7,000km of hedges to be planted in France for biodiversity
Government plans will aim to provide animals with food and shelter and make the countryside look more scenic
France is to plant over 7,000km of hedges in the countryside by 2022 – with planting already starting in some areas.
President Macron committed to the measure during the One Planet Summit in January 2021, allocating €50 million to the project.
Independent planting already begun
In the Parc naturel regional de Lorraine, in the Grand Est region, volunteers, farmers and collectives have already started planting hedges independently.
Annual planting operations have been in place for seven years in the park, and in 2021 they expect to plant 12,500 hedges. This is equivalent to 10km of new plants - in this case local species such as wild rose, a robust plant which produces fruit for animals and insects to eat.
Hedges help biodiversity as they create “green corridors” in the countryside that provide shelter and food for numerous animals and insects.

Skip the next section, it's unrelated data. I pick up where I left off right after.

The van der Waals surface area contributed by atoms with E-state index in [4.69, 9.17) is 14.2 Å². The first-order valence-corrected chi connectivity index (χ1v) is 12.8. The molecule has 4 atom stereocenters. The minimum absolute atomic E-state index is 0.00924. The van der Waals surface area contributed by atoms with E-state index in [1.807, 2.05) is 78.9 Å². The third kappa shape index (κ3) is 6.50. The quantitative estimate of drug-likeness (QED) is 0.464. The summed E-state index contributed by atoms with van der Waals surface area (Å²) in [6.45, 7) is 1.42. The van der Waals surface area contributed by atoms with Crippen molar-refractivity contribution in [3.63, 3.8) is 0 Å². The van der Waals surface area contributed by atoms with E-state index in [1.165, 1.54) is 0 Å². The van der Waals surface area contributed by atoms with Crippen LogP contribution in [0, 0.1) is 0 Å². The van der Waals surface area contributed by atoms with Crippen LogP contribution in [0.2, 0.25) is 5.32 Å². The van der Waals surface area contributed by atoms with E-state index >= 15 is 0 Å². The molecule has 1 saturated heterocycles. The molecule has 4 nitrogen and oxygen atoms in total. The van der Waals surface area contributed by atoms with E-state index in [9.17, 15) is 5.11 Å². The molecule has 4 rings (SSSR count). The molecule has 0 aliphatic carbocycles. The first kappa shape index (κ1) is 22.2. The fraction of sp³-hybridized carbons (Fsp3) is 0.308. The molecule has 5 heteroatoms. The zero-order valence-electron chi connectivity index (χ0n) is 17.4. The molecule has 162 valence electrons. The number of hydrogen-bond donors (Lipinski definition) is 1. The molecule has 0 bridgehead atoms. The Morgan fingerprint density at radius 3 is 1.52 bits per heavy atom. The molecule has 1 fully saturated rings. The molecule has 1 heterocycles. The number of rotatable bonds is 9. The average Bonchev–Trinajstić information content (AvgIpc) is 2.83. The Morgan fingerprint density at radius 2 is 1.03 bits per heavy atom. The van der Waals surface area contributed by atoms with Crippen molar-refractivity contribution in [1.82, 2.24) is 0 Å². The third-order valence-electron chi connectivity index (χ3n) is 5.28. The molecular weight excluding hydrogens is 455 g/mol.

Gardeners in France have previously been advised against cutting hedges in summer to help protect birds.
Countryside will look different
Hedges also benefit hikers and walkers as they are natural wind breaks and add interest to countryside landscapes.
Henri Poirson, vice president of the Parc naturel regional de Lorraine, told news source FranceInfo: “The countryside will change for all our walkers because we are planting near walking paths.
“Instead of having only hectares of planted fields, it’s a good idea to include trees and hedges in the middle of this scenery. It looks a bit sad without them.”
Many hedges were removed in the French countryside from the 1960s onwards in a bid to improve agricultural productivity.